Calculus_Notes_Cheat_Sheet_2016 - Harolds Calculus Notes Cheat Sheet 24 February 2016 AP Calculus Limits Definition of Limit Let f be a function defined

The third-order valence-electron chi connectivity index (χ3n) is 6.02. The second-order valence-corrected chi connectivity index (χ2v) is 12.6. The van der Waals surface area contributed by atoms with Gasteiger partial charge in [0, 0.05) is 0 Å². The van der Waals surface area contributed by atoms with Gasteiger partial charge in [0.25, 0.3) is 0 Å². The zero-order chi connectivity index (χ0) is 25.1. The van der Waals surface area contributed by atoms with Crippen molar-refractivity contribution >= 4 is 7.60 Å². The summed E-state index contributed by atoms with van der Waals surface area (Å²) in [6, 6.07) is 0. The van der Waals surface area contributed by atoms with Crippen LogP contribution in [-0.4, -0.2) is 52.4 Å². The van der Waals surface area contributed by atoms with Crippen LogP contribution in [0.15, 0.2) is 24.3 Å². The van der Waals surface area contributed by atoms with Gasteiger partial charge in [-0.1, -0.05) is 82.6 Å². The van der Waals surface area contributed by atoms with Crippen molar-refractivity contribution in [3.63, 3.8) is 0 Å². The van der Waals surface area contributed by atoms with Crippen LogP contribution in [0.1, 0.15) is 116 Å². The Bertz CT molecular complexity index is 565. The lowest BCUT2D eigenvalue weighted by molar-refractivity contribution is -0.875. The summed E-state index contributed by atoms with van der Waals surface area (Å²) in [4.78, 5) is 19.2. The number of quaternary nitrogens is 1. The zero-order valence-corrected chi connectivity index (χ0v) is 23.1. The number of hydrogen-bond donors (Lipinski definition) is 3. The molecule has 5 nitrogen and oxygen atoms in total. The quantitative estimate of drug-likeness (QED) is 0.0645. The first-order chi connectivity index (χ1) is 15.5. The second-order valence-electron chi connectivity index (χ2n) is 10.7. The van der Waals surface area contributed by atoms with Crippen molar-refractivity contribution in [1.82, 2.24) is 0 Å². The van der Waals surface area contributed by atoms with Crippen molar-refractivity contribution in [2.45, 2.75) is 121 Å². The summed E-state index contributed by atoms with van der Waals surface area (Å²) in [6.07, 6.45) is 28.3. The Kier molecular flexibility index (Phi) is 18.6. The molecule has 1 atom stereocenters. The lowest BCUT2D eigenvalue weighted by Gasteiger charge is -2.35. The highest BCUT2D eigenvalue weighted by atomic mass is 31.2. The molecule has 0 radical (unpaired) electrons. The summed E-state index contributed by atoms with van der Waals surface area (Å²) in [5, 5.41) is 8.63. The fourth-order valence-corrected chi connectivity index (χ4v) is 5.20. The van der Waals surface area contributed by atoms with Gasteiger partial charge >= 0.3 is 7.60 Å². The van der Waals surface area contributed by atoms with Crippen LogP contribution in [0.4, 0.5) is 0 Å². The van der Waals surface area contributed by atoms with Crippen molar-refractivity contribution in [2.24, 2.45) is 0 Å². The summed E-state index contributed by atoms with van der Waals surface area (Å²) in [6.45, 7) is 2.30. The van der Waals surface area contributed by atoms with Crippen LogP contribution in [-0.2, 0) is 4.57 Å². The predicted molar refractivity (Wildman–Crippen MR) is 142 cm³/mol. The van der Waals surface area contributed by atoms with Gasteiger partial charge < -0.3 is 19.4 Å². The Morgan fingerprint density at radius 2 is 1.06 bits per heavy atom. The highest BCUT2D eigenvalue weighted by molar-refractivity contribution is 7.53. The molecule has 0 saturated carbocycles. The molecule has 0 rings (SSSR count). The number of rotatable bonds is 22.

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Unformatted text preview: Harold’s Calculus Notes Cheat Sheet 24 February 2016 AP Calculus Limits Definition of Limit Let f be a function defined on an open interval containing c and let L be a real number. The statement: lim () = → means that for each > 0 there exists a > 0 such that if 0 < | − | < , then |() − | < Tip : Direct substitution: Plug in () and see if it provides a legal answer. If so then L = (). The Existence of a Limit The limit of () as approaches a is L if and only if: lim () = →− lim () = →+ Prove that () = − is a continuous function. Definition of Continuity A function f is continuous at c if for every > 0 there exists a > 0 such that | − | < and |() − ()| < . Tip: Rearrange |() − ()| to have |( − )| as a factor. Since | − | < we can find an equation that relates both and together. |() − ()| = |( 2 − 1) − ( 2 − 1)| = | 2 − 1 − 2 + 1| = | 2 − 2 | = |( + )( − )| = |( + )| |( − )| Since |( + )| ≤ |2| |() − ()| ≤ |2||( − )| < So given > 0, we can choose = | | > in the Definition of Continuity. So substituting the chosen for |( − )| we get: 1 |() − ()| ≤ |2| (| | ) = 2 Since both conditions are met, () is continuous. =1 →0 Two Special Trig Limits 1 − =0 →0 Copyright © 2015-2016 by Harold Toomey, WyzAnt Tutor 1 Derivatives Definition of a Derivative of a Function Slope Function (See Larson’s 1-pager of common derivatives) ( + ℎ) − () ′ () = lim ℎ→0 ℎ Notation for Derivatives The Constant Rule The Power Rule The General Power Rule The Constant Multiple Rule The Sum and Difference Rule Position Function Velocity Function Acceleration Function Jerk Function The Product Rule The Quotient Rule The Chain Rule Exponentials ( , ) Logorithms ( , ) Sine Cosine Tangent Secent Cosecent Cotangent Copyright © 2015-2016 by Harold Toomey, WyzAnt Tutor 2 () − () → − ′ ′ (), () (), , , [()], [] [ ] = 0 [ ] = −1 [ ] = 1 (ℎ = 1 0 = 1) [ ] = −1 ′ ℎ = () [()] = ′ () [() ± ()] = ′ () ± ′ () 1 () = 2 + 0 + 0 2 () = ′ () = + 0 () = ′ () = ′′ () () = ′ () = ′′ () = (3) () [] = ′ + ′ ′ − ′ [ ]= 2 [(())] = ′ (())′ () = · [ ] = , [ ] = (ln ) 1 1 [ln ] = , [log ] = (ln ) [()] = cos() [()] = −() [()] = 2 () [()] = () () [()] = − () () [()] = − 2 () ′ () = lim Applications of Differentiation Rolle’s Theorem f is continuous on the closed interval [a,b], and f is differentiable on the open interval (a,b). If f(a) = f(b), then there exists at least one number c in (a,b) such that f’(c) = 0. () − () − () = () + ( − )′() Find ‘c’. () lim () = lim = → → () Mean Value Theorem If f meets the conditions of Rolle’s Theorem, then L’Hôpital’s Rule ′ () = 0 ∞ { , , 0 • ∞, 1∞ , 00 , ∞0 , ∞ − ∞} , {0∞ }, 0 ∞ () ′ () ′′ () ℎ lim = lim ′ = lim ′′ =⋯ → () → () → () Graphing with Derivatives Test for Increasing and Decreasing Functions The First Derivative Test The Second Deriviative Test Let f ’(c)=0, and f ”(x) exists, then Test for Concavity Points of Inflection Change in concavity Analyzing the Graph of a Function x-Intercepts (Zeros or Roots) y-Intercept Domain Range Continuity Vertical Asymptotes (VA) Horizontal Asymptotes (HA) Infinite Limits at Infinity Differentiability Relative Extrema Concavity Points of Inflection 1. If f ’(x) > 0, then f is increasing (slope up) ↗ 2. If f ’(x) < 0, then f is decreasing (slope down) ↘ 3. If f ’(x) = 0, then f is constant (zero slope) → 1. If f ’(x) changes from – to + at c, then f has a relative minimum at (c, f(c)) 2. If f ’(x) changes from + to - at c, then f has a relative maximum at (c, f(c)) 3. If f ’(x), is + c + or - c -, then f(c) is neither 1. If f ”(x) > 0, then f has a relative minimum at (c, f(c)) 2. If f ”(x) < 0, then f has a relative maximum at (c, f(c)) 3. If f ’(x) = 0, then the test fails (See 1 derivative test) 1. If f ”(x) > 0 for all x, then the graph is concave up ⋃ 2. If f ”(x) < 0 for all x, then the graph is concave down ⋂ If (c, f(c)) is a point of inflection of f, then either 1. f ”(c) = 0 or 2. f ” does not exist at x = c. (See Harold’s Illegals and Graphing Rationals Cheat Sheet) f(x) = 0 f(0) = y Valid x values Valid y values No division by 0, no negative square roots or logs x = division by 0 or undefined lim− () → and lim+ () → →∞ →∞ lim− () → ∞ and lim+ () → ∞ →∞ →∞ Limit from both directions arrives at the same slope Create a table with domains, f(x), f ’(x), and f ”(x) If ”() → +, then cup up ⋃ If ”() → −, then cup down ⋂ f ”(x) = 0 (concavity changes) Copyright © 2015-2016 by Harold Toomey, WyzAnt Tutor 3 Approximating with Differentials ( ) ′( ) = + = ′ ()( − ) + () Newton’s Method Finds zeros of f, or finds c if f(c) = 0. +1 = − Tangent Line Approximations Function Approximations with Differentials Related Rates ( + ∆) ≈ () + = () + ′ () Steps to solve: 1. Identify the known variables and rates of change. ( = 2 ; = −3 ; ′ = 4 ; ′ = ? ) 2. Construct an equation relating these quantities. ( 2 + 2 = 2 ) 3. Differentiate both sides of the equation. (2 ′ + 2 ′ = 0) 4. Solve for the desired rate of change. ( ′ = − ′ ) 5. Substitute the known rates of change and quantities into the equation. 2 8 ( ′ = − ) ⦁4= −3 3 Copyright © 2015-2016 by Harold Toomey, WyzAnt Tutor 4 Summation Formulas ∑ = =1 ∑ = =1 ( + 1) 2 = + 2 2 2 ∑ 2 = =1 ( + 1)(2 + 1) 3 2 = + + 6 3 2 6 2 3 ∑ = (∑ ) = =1 Sum of Powers =1 2 ( + 1)2 4 3 2 = + + 4 4 2 4 ( + 1)(2 + 1)(32 + 3 − 1) 5 4 3 ∑ 4 = = + + − 30 5 2 3 30 =1 ∑ 5 = =1 ∑ 6 = =1 ∑ 7 = =1 2 ( + 1)2 (22 + 2 − 1) 6 5 54 2 = + + − 12 6 2 12 12 ( + 1)(2 + 1)(34 + 63 − 3 + 1) 42 2 ( + 1)2 (34 + 63 − 2 − 4 + 2) 24 −1 ( + 1)+1 1 +1 ) () () = ∑ = − ∑( +1 +1 =1 =0 2 ∑ ( + 1) = ∑ + ∑ = =1 Misc. Summation Formulas =1 =1 ( + 1)( + 2) 3 1 ∑ = ( + 1) + 1 =1 ∑ =1 1 ( + 3) = ( + 1)( + 2) 4( + 1)( + 2) Copyright © 2015-2016 by Harold Toomey, WyzAnt Tutor 5 Numerical Methods 0 () = ∫ () = lim ∑ (∗ ) ∆ ‖‖→0 =1 where = 0 < 1 < 2 < ⋯ < = and ∆ = − −1 and ‖‖ = {∆ } Types: Left Sum (LHS) Middle Sum (MHS) Right Sum (RHS) Riemann Sum 0 () = ∫ () ≈ ∑ (̅ ) ∆ = =1 ∆ [(̅1 ) + (̅2 ) + (̅3 ) + ⋯ + (̅ )] − where ∆ = Midpoint Rule 1 and ̅ = (−1 + ) = [−1 , ] 2 Error Bounds: | | ≤ (−)3 242 1 () = ∫ () ≈ ∆ [(0 ) + 2(1 ) + 2(3 ) + ⋯ + 2(−1 ) 2 + ( )] − where ∆ = and = + ∆ Trapezoidal Rule Error Bounds: | | ≤ (−)3 122 2 () = ∫ () ≈ Simpson’s Rule ∆ [(0 ) + 4(1 ) + 2(2 ) + 4(3 ) + ⋯ 3 + 2(−2 ) + 4(−1 ) + ( )] Where n is even − and ∆ = and = + ∆ Error Bounds: | | ≤ (−)5 1804 [MATH] fnInt(f(x),x,a,b), [MATH] [1] [ENTER] TI-84 Plus TI-Nspire CAS Copyright © 2015-2016 by Harold Toomey, WyzAnt Tutor 6 Example: [MATH] fnInt(x^2,x,0,1) 1 1 ∫ 2 = 3 0 [MENU] [4] Calculus [3] Integral [TAB] [TAB] [X] [^] [2] [TAB] [TAB] [X] [ENTER] Integration ∫ ′ () = () + Basic Integration Rules Integration is the “inverse” of differentiation, and vice versa. ∫ () = () () = 0 ∫ 0 = () = = 0 ∫ = + The Constant Multiple Rule The Sum and Difference Rule The Power Rule () = ∫ () = ∫ () ∫[() ± ()] = ∫ () ± ∫ () ∫ = +1 + , ℎ ≠ −1 +1 = −1, ℎ ∫ −1 = ln|| + The General Power Rule If = (), ′ = () then +1 ′ ∫ = + , ℎ ≠ −1 +1 Reimann Sum ∑ ( ) ∆ , ℎ −1 ≤ ≤ =1 ‖∆‖ = ∆ = Definition of a Definite Integral Area under curve lim ∑ ( ) ∆ = ∫ () ‖∆‖→0 Swap Bounds Additive Interval Property − =1 ∫ () = − ∫ () ∫ () = ∫ () + ∫ () The Fundamental Theorem of Calculus ∫ () = () − () ∫ () = () () The Second Fundamental Theorem of Calculus ∫ () = (())′ () ℎ() (See Harold’s Fundamental Theorem of Calculus Cheat Sheet) Mean Value Theorem for Integrals ∫ () = (ℎ())ℎ′ () − (())′() () ∫ () = ()( − ) Find ‘’. The Average Value for a Function Copyright © 2015-2016 by Harold Toomey, WyzAnt Tutor 7 1 ∫ () − Integration Methods 1. Memorized See Larson’s 1-pager of common integrals ∫ (())′ () = (()) + Set = (), then = ′ () 2. U-Substitution ∫ () = () + = _____ = _____ ∫ = − ∫ = _____ = _____ 3. Integration by Parts = _____ = _____ Pick ‘’ using the LIATED Rule: L – Logarithmic : ln , log , . I – Inverse Trig.: tan−1 , sec −1 , . A – Algebraic: 2 , 3 60 , . T – Trigonometric: sin , tan , . E – Exponential: , 19 , . D – Derivative of: ⁄ () ∫ () where () () are polynomials 4. Partial Fractions Case 1: If degree of () ≥ () then do long division first Case 2: If degree of () < () then do partial fraction expansion ∫ √2 − 2 Substutution: = sin Identity: 1 − 2 = 2 5a. Trig Substitution for √ − ∫ √ 2 − 2 Substutution: = sec Identity: 2 − 1 = 2 5b. Trig Substitution for √ − ∫ √ 2 + 2 5c. Trig Substitution for √ + 6. Table of Integrals 7. Computer Algebra Systems (CAS) 8. Numerical Methods 9. WolframAlpha Substutution: = tan Identity: 2 + 1 = 2 CRC Standard Mathematical Tables book TI-Nspire CX CAS Graphing Calculator TI –Nspire CAS iPad app Riemann Sum, Midpoint Rule, Trapezoidal Rule, Simpson’s Rule, TI-84 Google of mathematics. Shows steps. Free. Copyright © 2015-2016 by Harold Toomey, WyzAnt Tutor 8 Partial Fractions Condition Case I: Simple linear ( degree) Case II: Multiple degree linear ( degree) Case III: Simple quadratic ( degree) Case IV: Multiple degree quadratic ( degree) Example Expansion Typical Solution for Cases I & II Typical Solution for Cases III & IV Series ( mposition) () () = () where () () are polynomials and degree of () < () ( + ) + + 2 ( + ) ( + ) ( + )3 + 2 ( + + ) + + + + + ( 2 + + ) ( 2 + + )2 ( 2 + + )3 () ( + )( + )2 ( 2 + + ) + = + + + ( + ) ( + ) ( + )2 ( 2 + + ) ∫ = | + | + + ∫ 2 = −1 ( ) + 2 + Arithmetic Geometric lim = (Limit) →∞ Sequence Example: ( , +1 , +2 , …) = ∑ Summation Notation =1 Summation Expanded Sum of n Terms (finite series) = 1 + 2 + ⋯ + −1 + (Partial Sum) −1 = ∑ 0 = ∑ 0 −1 =0 = 0 + 0 + 0 2 + ⋯ + 0 −1 1 + ) = ( 2 = (21 + ( − 1)) 2 =1 = 0 1 − 1− (1 − ) = →∞ 1− 1− = lim Sum of ∞ Terms (infinite series) Recursive nth Term Explicit nth Term →∞ = −1 + = 1 + ( − 1) Copyright © 2015-2016 by Harold Toomey, WyzAnt Tutor 9 only if || < 1 where is the radius of convergence and (−, ) is the interval of convergence = −1 = 0 −1 Convergence Tests (See Harold’s Series Convergence Tests Cheat Sheet) 1. 2. 3. 4. 5. 6. 7. 8. 9. 10. Convergence Tests ℎ Term Geometric Series p-Series Alternating Series Integral Ratio Root Direct Comparison Limit Comparison Telescoping ∞ ∑( − +1 ) =1 Telescoping Series Converges if lim = → ∞ Diverges if N/A Sum: = 1 − Taylor Series +∞ Power Series ∑ ( − ) = 0 + 1 ( − ) + 2 ( − )2 + ⋯ =0 +∞ Power Series About Zero ∑ = 0 + 1 + 2 2 + ⋯ =0 +∞ Maclaurin Series Taylor series about zero () ≈ () = ∑ = () () ! () = () + () +∞ Maclaurin Series with Remainder =∑ =0 () (0) (+1) ( ∗ ) +1 + ! ( + 1)! where ≤ ∗ ≤ and lim () = 0 →+∞ +∞ Taylor Series () ≈ () = ∑ =0 () () ( − ) ! () = () + () +∞ Taylor Series with Remainder () () (+1) ( ∗ ) =∑ ( − ) + ( − )+1 ! ( + 1)! =0 where ≤ ∗ ≤ and lim () = 0 →+∞ Copyright © 2015-2016 by Harold Toomey, WyzAnt Tutor 10 Common Series Exponential Functions ∞ ! =∑ =0 ∞ = ln() = ∑ =0 1++ ( ln()) ! 1 + ln() + 2 3 4 + + +⋯ 2! 3! 4! ( ln())2 ( ln())3 + +⋯ 2! 3! Natural Logarithms ∞ ln (1 − ) = ∑ =1 ∞ || < 1 + (−1) ( − 1) ln () = ∑ || < 1 =1 ∞ ln (1 + ) = ∑ =1 ( − 1) + (−1)−1 || < 1 2 3 4 5 + + + +⋯ 2 3 4 5 ( − 1)2 ( − 1)3 ( − 1)4 + + +⋯ 2 3 4 − 2 3 4 5 + − + −⋯ 2 3 4 5 Geometric Series ∞ 1 = ∑(−1) ( − 1) 0 < < 2 =0 1 − ( − 1) + ( − 1)2 − ( − 1)3 + ( − 1)4 + ⋯ ∞ 1 = ∑(−1) || < 1 1+ =0 1 − + 2 − 3 + 4 − ⋯ ∞ 1 = ∑ || < 1 1− 1 + + 2 + 3 + 4 + ⋯ 1 = ∑ −1 || < 1 (1 − )2 1 + 2 + 3 2 + 4 3 + 5 4 + ⋯ =0 ∞ =1 ∞ 1 ( − 1) −2 =∑ || < 1 3 (1 − ) 2 1 + 3 + 6 2 + 10 3 + 15 4 + ⋯ =2 Binomial Series +∞ (1 + ) = ∑ ( ) =0 || < 1 and all complex r where −+1 ( )=∏ =1 ( − 1)( − 2) … ( − + 1) = ! Trigonometric Functions ∞ sin () = ∑ =0 1 + + (−1) 2+1 (2 + 1)! ∞ cos () = ∑ =0 (−1) 2 (2)! Copyright © 2015-2016 by Harold Toomey, WyzAnt Tutor 11 ( − 1) 2 ( − 1)( − 2) 3 + +⋯ 2! 3! − 3 5 7 9 + − + −⋯ 3! 5! 7! 9! 1− 2 4 6 8 + − + −⋯ 2! 4! 6! 8! ∞ 2 (−4) (1 − 4 ) 2−1 (2)! =1 || < 2 Bernoulli Numbers: 1 1 1 1 0 = 1, 1 = , 2 = , 4 = , 6 = , 2 6 30 42 1 5 691 7 8 = , 10 = , 12 = , 14 = 30 66 2730 6 ∞ (−1) 2 2 sec () = ∑ (2)! =0 || < 2 Euler Numbers: 0 = 1, 2 = −1, 4 = 5, 6 = −61, 8 = 1,385, 10 = −50,521, 12 = 2,702,765 ∞ (2)! arcsin () = ∑ 2 2+1 (2 !) (2 + 1) tan () = ∑ +2 3 5 7 9 + 16 + 272 + 7936 − ⋯ 3! 5! 7! 9! 1 2 5 17 7 2 9 = + 3 + + + −⋯ 3 15 315 945 1+ 2 4 6 8 10 + 5 + 61 + 1385 + 50,521 +⋯ 2! 4! 6! 8! 10! + =0 || ≤ 1 arccos () = − arcsin () 2 || ≤ 1 ∞ (−1) 2+1 arctan () = ∑ (2 + 1) 3 1 ∙ 3 5 1 ∙ 3 ∙ 5 7 + + +⋯ 2∙3 2∙4∙5 2∙4∙6∙7 3 1 ∙ 3 5 1 ∙ 3 ∙ 5 7 −− − − −⋯ 2 2∙3 2∙4∙5 2∙4∙6∙7 − 3 5 7 9 + − + −⋯ 3 5 7 9 − − 2+1 sinh () = =∑ (2 + 1)! 2 + 3 5 7 9 + + + +⋯ 3! 5! 7! 9! + − 2 cosh () = =∑ (2)! 2 1+ 2 4 6 8 + + + +⋯ 2! 4! 6! 8! =0 || < 1, ≠ ± Hyperbolic Functions ∞ =0 ∞ ∞ =0 2 4 (4 − 1) 2−1 tanh () = ∑ (2)! =1 || < 2 ∞ (−1) (2)! arcsinh () = ∑ 2 2+1 (2 !) (2 + 1) 3 5 7 9 − 2 + 16 − 272 + 7936 − ⋯ 3! 5! 7! 9! 1 3 2 5 17 7 2 9 − + − + −⋯ 3 15 315 945 − =0 || ≤ 1 3 1 ∙ 3 5 1 ∙ 3 ∙ 5 7 + − +⋯ 2∙3 2∙4∙5 2∙4∙6∙7 ∞ 2− arccosh () = − ∑ 2+1 2 ! (2 + 1) =0 || ≤ 1 ∞ arctanh () = ∑ =0 3 ∙ 1 ∙ 3 5 ∙ 1 ∙ 3 ∙ 5 7 −− − − −⋯ 2 2∙3 2∙4∙5 2∙4∙6∙7 2+1 (2 + 1) || < 1, ≠ ±1 Copyright © 2015-2016 by Harold Toomey, WyzAnt Tutor 12 + 3 5 7 9 + + + +⋯ 3 5 7 9 ...